Sergey Brin is one of the richest men in tech, but that doesn’t mean he can’t take public transit. The Google co-founder was photographed on the New York City subway this weekend – wearing the Google Glass headgear, of course.
Brin was spotted by Noah Zerkin, who describes himself as a wearable computing and augmented reality enthusiast.
“Yeeeah… I just had a brief conversation with the most powerful man in the world. On the downtown 3 train. Nice guy,” Zerkin tweeted on Sunday, attaching a photo of Brin decked out in the Google glasses and a black ensemble.
Zerkin also posted a photo of himself wearing Project Glass-esque headgear, joking that “I wish I’d been wearing this. Now that would’ve been a great scene.”
There is very limited cellular service on the New York City subway, so Zerkin did not get a chance to see Google Glass in action. “I suspect that even the most powerful man in the world can’t get signal in the NYC subway,” Zerkin wrote.
Despite Zerkin’s enthusiasm for augmented reality and futuristic accessories, he and Brin did not talk shop. “Come to think of it, perhaps I should’ve mentioned my projects to Mr. Brin. Or given him my card. Derp,” he quipped. The entire encounter was “coincidental, I assure you. He has no idea who I am. It’s a funny universe like that.”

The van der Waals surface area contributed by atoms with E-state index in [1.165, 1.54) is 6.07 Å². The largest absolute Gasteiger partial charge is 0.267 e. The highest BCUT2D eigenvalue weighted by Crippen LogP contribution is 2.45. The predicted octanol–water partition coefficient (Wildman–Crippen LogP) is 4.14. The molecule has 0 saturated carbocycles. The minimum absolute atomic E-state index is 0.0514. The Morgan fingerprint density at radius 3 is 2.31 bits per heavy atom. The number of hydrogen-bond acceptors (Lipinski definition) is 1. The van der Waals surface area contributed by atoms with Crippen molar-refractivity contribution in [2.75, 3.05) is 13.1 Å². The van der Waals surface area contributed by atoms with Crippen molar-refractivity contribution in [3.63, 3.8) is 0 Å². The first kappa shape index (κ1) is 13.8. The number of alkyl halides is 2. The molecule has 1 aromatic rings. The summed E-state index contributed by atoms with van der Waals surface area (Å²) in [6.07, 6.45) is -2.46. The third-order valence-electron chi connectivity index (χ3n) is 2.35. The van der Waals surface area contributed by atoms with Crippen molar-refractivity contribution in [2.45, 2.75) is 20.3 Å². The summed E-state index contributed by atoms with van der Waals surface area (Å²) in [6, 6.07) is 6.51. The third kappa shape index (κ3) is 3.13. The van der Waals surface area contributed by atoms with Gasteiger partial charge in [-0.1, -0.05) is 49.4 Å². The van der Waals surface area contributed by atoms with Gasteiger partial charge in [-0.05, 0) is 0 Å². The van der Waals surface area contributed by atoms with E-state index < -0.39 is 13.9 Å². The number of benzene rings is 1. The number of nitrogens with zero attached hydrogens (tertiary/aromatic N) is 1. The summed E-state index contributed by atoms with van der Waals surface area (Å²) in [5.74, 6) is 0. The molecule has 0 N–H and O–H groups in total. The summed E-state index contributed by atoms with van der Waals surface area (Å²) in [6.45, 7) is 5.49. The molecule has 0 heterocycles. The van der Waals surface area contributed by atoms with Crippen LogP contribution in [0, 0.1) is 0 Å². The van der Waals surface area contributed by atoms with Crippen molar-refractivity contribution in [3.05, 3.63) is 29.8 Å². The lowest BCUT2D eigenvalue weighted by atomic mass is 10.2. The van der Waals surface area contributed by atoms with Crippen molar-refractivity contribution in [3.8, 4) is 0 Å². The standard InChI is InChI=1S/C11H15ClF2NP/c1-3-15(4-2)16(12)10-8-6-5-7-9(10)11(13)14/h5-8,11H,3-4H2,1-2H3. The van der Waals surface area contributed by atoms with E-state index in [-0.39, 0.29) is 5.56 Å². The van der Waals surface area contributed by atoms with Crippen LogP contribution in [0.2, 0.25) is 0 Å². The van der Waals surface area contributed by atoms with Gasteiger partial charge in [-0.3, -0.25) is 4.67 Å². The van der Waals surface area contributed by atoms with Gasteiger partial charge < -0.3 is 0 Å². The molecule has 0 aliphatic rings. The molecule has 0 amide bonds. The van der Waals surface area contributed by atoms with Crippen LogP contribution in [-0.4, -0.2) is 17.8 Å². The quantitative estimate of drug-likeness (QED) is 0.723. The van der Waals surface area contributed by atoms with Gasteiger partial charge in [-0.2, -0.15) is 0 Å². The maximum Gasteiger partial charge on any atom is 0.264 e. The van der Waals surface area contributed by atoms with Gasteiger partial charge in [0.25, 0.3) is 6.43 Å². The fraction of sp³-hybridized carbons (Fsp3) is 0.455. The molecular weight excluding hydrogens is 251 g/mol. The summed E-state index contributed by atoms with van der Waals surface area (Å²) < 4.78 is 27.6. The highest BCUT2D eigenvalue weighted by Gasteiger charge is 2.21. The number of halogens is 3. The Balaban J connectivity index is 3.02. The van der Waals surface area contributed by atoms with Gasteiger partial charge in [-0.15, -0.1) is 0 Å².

Perhaps Zerkin can get a second chance to talk to Brin at one of Google’s upcoming Google Glass developer events. Project Glass staffers last week unveiled the Glass Foundry, which will offer developers who signed up for the Glass Explorers program last year early access to the device and its developer tools. Glass Foundry will be held in San Francisco on Jan. 28 and 29 and in New York City on Feb. 1 and 2.
The $1,500 Project Glass Explorer Edition made its debut at the Google I/O developer conference last year. Only U.S.-based I/O attendees were allowed to order the glasses, which are scheduled to ship early this this year.
Google first tipped Project Glass in April 2012. The glasses let you get texts, emails, music, weather, and more beamed directly to your field of vision. The concept device puts your smartphone into a pair of slim glasses and projects its contents for some futuristic, voice-activated fun.
By Chloe Albanesius, PCMag